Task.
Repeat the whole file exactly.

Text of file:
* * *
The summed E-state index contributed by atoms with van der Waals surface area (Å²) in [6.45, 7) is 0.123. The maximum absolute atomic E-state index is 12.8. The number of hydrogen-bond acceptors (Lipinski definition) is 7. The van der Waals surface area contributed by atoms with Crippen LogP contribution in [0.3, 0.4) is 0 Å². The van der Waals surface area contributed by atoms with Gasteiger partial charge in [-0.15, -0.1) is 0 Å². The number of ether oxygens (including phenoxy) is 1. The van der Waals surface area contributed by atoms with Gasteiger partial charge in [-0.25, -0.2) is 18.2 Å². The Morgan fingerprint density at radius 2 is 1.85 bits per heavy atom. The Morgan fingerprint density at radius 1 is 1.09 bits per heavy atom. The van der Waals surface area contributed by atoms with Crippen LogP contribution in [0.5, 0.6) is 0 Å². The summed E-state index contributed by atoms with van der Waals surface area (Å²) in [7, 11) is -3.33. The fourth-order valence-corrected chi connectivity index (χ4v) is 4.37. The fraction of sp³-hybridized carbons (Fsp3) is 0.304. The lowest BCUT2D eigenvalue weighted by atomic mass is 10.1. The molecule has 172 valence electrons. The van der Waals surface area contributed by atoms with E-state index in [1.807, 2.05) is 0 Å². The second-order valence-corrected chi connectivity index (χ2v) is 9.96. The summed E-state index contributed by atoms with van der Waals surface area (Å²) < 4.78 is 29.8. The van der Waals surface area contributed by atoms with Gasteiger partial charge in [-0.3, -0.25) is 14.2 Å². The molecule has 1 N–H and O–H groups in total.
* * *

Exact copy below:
The summed E-state index contributed by atoms with van der Waals surface area (Å²) in [6.45, 7) is 0.123. The maximum absolute atomic E-state index is 12.8. The number of hydrogen-bond acceptors (Lipinski definition) is 7. The van der Waals surface area contributed by atoms with Crippen LogP contribution in [0.3, 0.4) is 0 Å². The van der Waals surface area contributed by atoms with Gasteiger partial charge in [-0.15, -0.1) is 0 Å². The number of ether oxygens (including phenoxy) is 1. The van der Waals surface area contributed by atoms with Gasteiger partial charge in [-0.25, -0.2) is 18.2 Å². The Morgan fingerprint density at radius 2 is 1.85 bits per heavy atom. The Morgan fingerprint density at radius 1 is 1.09 bits per heavy atom. The van der Waals surface area contributed by atoms with Crippen LogP contribution in [0.5, 0.6) is 0 Å². The summed E-state index contributed by atoms with van der Waals surface area (Å²) in [7, 11) is -3.33. The fourth-order valence-corrected chi connectivity index (χ4v) is 4.37. The fraction of sp³-hybridized carbons (Fsp3) is 0.304. The lowest BCUT2D eigenvalue weighted by atomic mass is 10.1. The molecule has 172 valence electrons. The van der Waals surface area contributed by atoms with E-state index in [1.807, 2.05) is 0 Å². The second-order valence-corrected chi connectivity index (χ2v) is 9.96. The summed E-state index contributed by atoms with van der Waals surface area (Å²) < 4.78 is 29.8. The van der Waals surface area contributed by atoms with Gasteiger partial charge in [-0.3, -0.25) is 14.2 Å². The molecule has 1 N–H and O–H groups in total.